Souter: Originalism is “Unrealistic”

by Ryan on June 20, 2010

in Judicial Watch,Law,Politics

Writing for the American Thinker, Lawrence J. Siskind makes a great point about getting to know a Supreme Court candidate (like Elena Kagan) well before confirmation because afterward it’s simply too late.  His case in point:  David Souter’s recent Harvard commencement address last May.

Bush 41 nominated and 90 Senators confirmed David Souter in 1990 without really knowing anything about him.  Over his 19-year tenure, Souter has voted with the liberal justices nearly all the time — he was a reliable fourth or fifth vote on many of the activist decisions made during his tenure.


Siskind cites the recent commencement address when Souter said that the judicial concept of originalism (deferring to the actual language and original intent of the Constitution itself)  is “unrealistic” and that a judge must attempt “to understand [the Constitution's] meaning for living people.”  So, the Constitution means what he and four other justices says it means — like a perpetual Constitutional Convention!  In that case, why even have a document from which to refer?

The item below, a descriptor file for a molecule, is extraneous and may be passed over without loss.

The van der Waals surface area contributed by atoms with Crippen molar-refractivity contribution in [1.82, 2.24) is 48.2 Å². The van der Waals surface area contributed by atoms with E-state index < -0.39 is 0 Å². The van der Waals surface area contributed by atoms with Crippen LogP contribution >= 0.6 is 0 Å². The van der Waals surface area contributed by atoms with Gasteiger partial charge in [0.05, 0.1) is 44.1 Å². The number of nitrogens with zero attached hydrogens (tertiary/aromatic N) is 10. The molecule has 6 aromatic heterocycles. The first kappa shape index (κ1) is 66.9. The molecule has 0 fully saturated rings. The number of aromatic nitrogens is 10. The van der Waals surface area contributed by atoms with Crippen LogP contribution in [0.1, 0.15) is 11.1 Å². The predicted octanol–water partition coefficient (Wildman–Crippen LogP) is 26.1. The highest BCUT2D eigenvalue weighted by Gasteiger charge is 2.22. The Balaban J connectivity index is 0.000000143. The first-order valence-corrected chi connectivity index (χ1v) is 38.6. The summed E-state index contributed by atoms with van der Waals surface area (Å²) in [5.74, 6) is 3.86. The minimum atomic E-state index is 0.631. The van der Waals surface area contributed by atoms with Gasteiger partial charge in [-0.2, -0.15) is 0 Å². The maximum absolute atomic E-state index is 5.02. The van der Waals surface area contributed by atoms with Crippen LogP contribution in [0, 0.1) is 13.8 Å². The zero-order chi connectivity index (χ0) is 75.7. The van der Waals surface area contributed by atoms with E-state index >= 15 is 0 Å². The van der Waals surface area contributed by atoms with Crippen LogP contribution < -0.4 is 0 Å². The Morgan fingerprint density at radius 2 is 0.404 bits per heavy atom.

Also, in this speech Souter actually said that in 1896 the Plessy decision (whose “separate but equal” ruling upheld de jure segregation) was appropriate for that era because that’s where the American people were back then, and that in 1954 when Plessy was overturned by Brown v. Board of Education, that’s where the American people were at that point too.  In essence, they were both appropriate under his “living” Constitution point of view.

I have to seriously disagree.  Plessy was just as terrible in 1896 as in 1954.  As Siskind notes, even the racist Justice Harlan at the time saw its inherent flaws.  David Souter was an Associate Justice on the Supreme Court for 19 years and just justified 58 years of painfully racist legal segregation as a means to defend his “living” Constitution judicial philosophy?  Kinda scary, yet revealing about the flaws of the “living” Constitution concept.  Now I’m really glad he’s gone!

The broader message here is that no Senator should take a vote regarding Elena Kagan’s confirmation until her philosophy is well-known and public — we don’t want another Souter lurking about.

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